When communion for the remarried was reintroduced into Catholic discussion a few years ago, we were informed that it was a “pastoral” and “merciful” initiative. Those of us who pointed out that the Church had were told not to worry. Doctrine would be untouched, it was said. The question was merely how to apply the unchanged teaching to a diversity of circumstances.
But as the proposal slowly spreads, and as Rome , it is increasingly clear that the abandonment of traditional practice will only create more suffering and confusion. In trying to get round the Church’s teaching, bishops and theologians are inventing a new set of restrictions, whose consequences are harsher than anything that the most rigidly judgmental traditionalist could dream up.
Committing adulterous sex bars one from the sacraments: So Catholics have believed for the last two thousand years. To skirt this doctrine, it has become necessary to distinguish fit adulterers from unfit ones. The fit ones, by various forms of “discernment,” will be encouraged to take communion and also commit adultery. The unfit ones, also by a process of “discernment,” will be barred from communion.
This is the division that runs through the
The Braga document, like other examples of the genre, buries its spectacularly controversial proposal amid a long list of truisms. Like a teenager trying to slip an awkward request past his parents, it discusses every subject under the sun before saying, “By the way….” It reflects, without any great profundity, on the nature of education (“a process of empowerment”), the stresses of modernity (“family life has never been easy”), and relationships (“love cannot be reduced to mere attraction”). Reading the document, you would not know that the controversy over communion has caused so much confusion and division in the last four years.
The Braga pathway is supposed to take “a few months,” in which individuals will “discern” whether they can receive communion. There will be “regular meetings” with a priest, in order to “distinguish properly each individual case.” The discernment will take several things into account, such as the state of one’s marriage, the condition of one’s children, the impact on the community. The individual will meditate on Scripture, and on Amoris Laetitia. At the end, the discerner is advised to “make a list in two columns of the pros and cons of access to the sacraments.” (But don’t get ahead of yourself: “A pro can equate to many cons or vice versa.”) Having made a decision for or against receiving communion, one double-checks it in prayer. “If the Lord does not show signs contrary to the decision taken, then, with freedom, accept it.”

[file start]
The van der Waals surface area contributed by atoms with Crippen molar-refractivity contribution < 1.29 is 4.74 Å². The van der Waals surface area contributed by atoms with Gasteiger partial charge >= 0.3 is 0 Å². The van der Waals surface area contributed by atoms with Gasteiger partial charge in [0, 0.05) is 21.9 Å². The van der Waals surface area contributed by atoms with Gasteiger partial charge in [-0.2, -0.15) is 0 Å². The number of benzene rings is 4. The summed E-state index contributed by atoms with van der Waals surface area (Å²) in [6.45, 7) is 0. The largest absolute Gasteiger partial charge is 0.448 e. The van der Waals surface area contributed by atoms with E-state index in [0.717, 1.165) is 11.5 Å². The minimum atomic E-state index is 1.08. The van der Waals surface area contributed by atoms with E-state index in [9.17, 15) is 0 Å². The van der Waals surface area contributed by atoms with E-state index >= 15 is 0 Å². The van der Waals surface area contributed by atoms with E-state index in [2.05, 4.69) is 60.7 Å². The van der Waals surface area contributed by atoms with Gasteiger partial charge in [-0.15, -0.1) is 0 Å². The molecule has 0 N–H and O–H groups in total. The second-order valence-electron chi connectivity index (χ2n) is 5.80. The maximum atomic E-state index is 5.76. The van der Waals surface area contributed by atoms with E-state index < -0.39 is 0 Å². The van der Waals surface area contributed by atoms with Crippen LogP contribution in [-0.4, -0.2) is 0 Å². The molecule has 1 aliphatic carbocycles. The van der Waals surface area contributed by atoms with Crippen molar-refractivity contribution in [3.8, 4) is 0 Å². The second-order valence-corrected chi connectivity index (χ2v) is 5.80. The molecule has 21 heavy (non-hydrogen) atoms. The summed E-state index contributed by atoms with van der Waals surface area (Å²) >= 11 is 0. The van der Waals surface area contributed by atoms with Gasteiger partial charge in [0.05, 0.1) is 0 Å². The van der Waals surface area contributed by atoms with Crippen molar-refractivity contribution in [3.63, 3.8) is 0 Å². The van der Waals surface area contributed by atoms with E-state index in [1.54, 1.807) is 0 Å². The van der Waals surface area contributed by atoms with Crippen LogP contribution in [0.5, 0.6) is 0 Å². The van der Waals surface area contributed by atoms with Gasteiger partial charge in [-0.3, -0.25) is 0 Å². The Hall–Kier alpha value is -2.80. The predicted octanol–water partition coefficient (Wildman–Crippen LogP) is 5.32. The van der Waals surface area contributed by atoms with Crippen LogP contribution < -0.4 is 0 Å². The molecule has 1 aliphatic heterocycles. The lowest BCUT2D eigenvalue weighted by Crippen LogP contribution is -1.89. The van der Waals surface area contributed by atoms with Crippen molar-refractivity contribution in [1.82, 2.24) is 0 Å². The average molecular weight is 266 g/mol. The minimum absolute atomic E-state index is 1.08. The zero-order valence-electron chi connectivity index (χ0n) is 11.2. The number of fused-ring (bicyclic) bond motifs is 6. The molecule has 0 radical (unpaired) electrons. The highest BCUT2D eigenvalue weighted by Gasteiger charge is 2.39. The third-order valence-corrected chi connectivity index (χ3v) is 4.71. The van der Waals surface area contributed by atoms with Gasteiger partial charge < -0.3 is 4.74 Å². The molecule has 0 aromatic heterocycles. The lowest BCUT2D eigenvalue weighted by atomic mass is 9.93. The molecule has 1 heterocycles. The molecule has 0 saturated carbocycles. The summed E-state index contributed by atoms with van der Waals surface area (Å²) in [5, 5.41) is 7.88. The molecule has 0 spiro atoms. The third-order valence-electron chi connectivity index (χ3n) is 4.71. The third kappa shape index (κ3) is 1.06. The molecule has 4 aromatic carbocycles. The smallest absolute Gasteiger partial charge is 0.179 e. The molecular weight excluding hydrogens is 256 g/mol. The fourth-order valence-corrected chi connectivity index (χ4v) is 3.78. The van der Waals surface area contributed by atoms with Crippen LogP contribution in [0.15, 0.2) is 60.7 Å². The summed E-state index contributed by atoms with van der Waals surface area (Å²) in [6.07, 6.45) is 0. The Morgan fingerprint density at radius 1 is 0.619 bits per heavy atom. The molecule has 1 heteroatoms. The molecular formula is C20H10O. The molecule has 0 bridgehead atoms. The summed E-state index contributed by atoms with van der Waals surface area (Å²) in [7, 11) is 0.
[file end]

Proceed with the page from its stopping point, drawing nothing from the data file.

When this is imported from the land of abstractions to the real world, it becomes obvious that it is a recipe for spiritual distress and desolation. Under the Church’s perennial teaching—so
Why does Mr. Unfit decide this? However many “pros and cons” he has discerned, none of these can quite explain the prohibition. There is no algorithm to show that being 65 percent on friendly terms with one’s estranged spouse, one’s children being 43 percent OK, and the community being 37 percent scandalized, means that one cannot receive communion. There must be some mysterious, decisive factor which means Mr. Unfit is cut off from God. Like an convinced that he is predestined to damnation, Mr. Unfit is trapped in the darkness.
If this is cruel to Mr. Unfit, it is scarcely kind to Mr. Fit. Can he be sure that he is so much closer to God than Mr. Unfit? And what if, after Mr. Fit has been taking communion for a couple of months, he “discerns” that he is unfit? He must wonder whether he is deceived now about the will of God, or whether he was deceived before.
Discernment is common in Catholic life: People discern whether to enter religious life, to accept a new job, to make a New Year’s resolution. But the Braga guidelines apply discernment to something completely novel: whether one is shut out from the relationship with Jesus of which the Eucharist is the source and summit. In a diocese that follows the Church’s perennial teaching, you can confess your sins, resolve to avoid them in future, and get on with your life. In Braga, you are asked to spend months brooding on your own worthiness.
Moreover—and this is hardly an incidental point—the deeper the discernment goes, the more certain it is that adultery will achieve that “full knowledge” and “full consent” which are necessary for a mortal sin that kills the life of grace in the soul.
Throughout the Braga guidelines there is an intellectual vagueness, which gives rise to one absurdity after another. For instance, the document mentions confession, but does not explain how Mr. Fit will act in that sacrament. Since he is not asked to renounce adultery, what is he meant to say when he kneels in the confessional? Should he not mention adultery? Should he conclude his act of contrition with: “by the help of Your grace, I will try not to sin again—with the exception of adultery”? The Braga guidelines point to such bizarre consequences, but cannot be bothered to address them.
This remains one of the great ironies of the present doctrinal crisis: Those who talk most about “pastoral realities” and “people in concrete circumstances” (they have been known to say “concrete people”) are also willing to champion the most unworkable ideas.
How refreshing it is to turn from this spectacle to the teaching that St. John Paul II as “by virtue of the very authority of the Lord, Shepherd of Shepherds”: that anyone who has strayed from their wedding vows is called to return to chastity, and that a generous God will pour out abundant graces to help them do it.
This God is not mentioned in the Braga guidelines. He might get in the way of all that mercy.
Dan Hitchens is deputy editor of the Catholic Herald.